- 400 hours of video being uploaded on YouTube;
- 243.000 photos being uploaded on Facebook;
- 65.0000 photos being uploaded on Instagram;
- 350.000 tweets being sent on Twitter;
- 210.000 snaps being post on Snapchat;
- 25.000 posts on Tumblr; and,
- 950 blog posts being published on WordPress.
The sheer volume of content being uploaded onto platforms every second leaves them with no other option than to implement automated filtering solution to mitigate their liability. Not mandating filters explicitly is just hypocritical, and prohibiting them whilst imposing a direct liability is just foolish.
Conclusion: Deleting Article 13 & Back to the Drawing board
“The incoherence between the proposed Directive and the EU intermediary liability regime is striking. Rather than designing an instrument in compliance with the existing acquis, EU policy makers attempt to change the status quo and re-invent the rules of online content sharing in the EU. Holding online service providers liable for copyright infringements of their users unless they prevent the infringements by monitoring all the uploaded content represents a paradigm shift from reactive to proactive. It is a shift where copyright infringements are taken out of the scope of the E-Commerce Directive. (…) By holding service providers liable and requiring broad implementation of censoring measures, the current direction may have significant ramification for online content sharing practices in the EU.”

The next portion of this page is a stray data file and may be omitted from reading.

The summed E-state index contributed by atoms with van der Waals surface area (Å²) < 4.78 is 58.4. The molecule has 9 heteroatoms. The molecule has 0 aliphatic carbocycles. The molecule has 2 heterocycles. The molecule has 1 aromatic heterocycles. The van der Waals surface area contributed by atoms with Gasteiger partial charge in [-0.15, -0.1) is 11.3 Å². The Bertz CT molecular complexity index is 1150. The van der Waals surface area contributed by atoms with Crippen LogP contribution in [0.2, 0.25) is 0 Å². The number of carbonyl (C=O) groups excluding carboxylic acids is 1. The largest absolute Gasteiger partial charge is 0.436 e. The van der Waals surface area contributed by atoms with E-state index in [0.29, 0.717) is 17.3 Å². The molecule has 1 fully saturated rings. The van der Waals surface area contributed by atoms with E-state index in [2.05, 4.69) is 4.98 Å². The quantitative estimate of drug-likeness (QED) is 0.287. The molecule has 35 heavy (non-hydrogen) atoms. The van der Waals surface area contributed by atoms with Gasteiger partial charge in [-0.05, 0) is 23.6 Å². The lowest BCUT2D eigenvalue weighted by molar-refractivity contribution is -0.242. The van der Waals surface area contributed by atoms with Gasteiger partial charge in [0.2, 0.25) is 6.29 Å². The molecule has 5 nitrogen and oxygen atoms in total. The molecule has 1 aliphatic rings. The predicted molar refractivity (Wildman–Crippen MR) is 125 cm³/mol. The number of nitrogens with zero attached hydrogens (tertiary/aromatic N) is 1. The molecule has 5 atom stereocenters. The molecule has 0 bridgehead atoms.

Rightholders have discovered that involving policymakers in the debate has perhaps not yielded the result that they had hoped for, because while on the one hand Courts try to be precise and nuanced, on the other hand, policymakers live in a world of compromises, which means that layers of complexities keep on being added, with the risk of creating a monstrosity that no one wants in the end and that is practically impossible to comply with.
This led some players from the creative sector, mainly the audiovisual, to break rank and call upon policymakers ahead of the 21 January 2019 trilogue to suspend the negotiations on Article 13, as they are concerned about the possible collateral damages.
“We understand the eagerness to bring the negotiations to a close within the current mandate. However, rather than rushing the highly controversial Art. 13 and seeking conclusion of this provision, no matter the jeopardy to the European copyright framework and no matter the prejudice and damage to the creative sectors before the end of this legislative period, we urge EU co-legislators to suspend negotiations with respect to this article. The Commission should continue to monitor the developments on CJEU level (…)”
At the same time, some EU policymakers are starting to slowly realise that they have been tricked into supporting something that isn’t what it claims to be, and are starting to regret their decision.
Therefore, the most sensible option for now seems to be to delete Article 13, and wait to see how Court decisions move forward. Should legislative intervention be needed in this area, then policymakers should go back to the drawing board, and frame this as proper enforcement measures that fit into the context of the ECD, instead of trying to bypass and rewrite it for copyright infringements. All this should be conducted with thorough impact assessments, whilst involving more than copyright lawyers representing big businesses.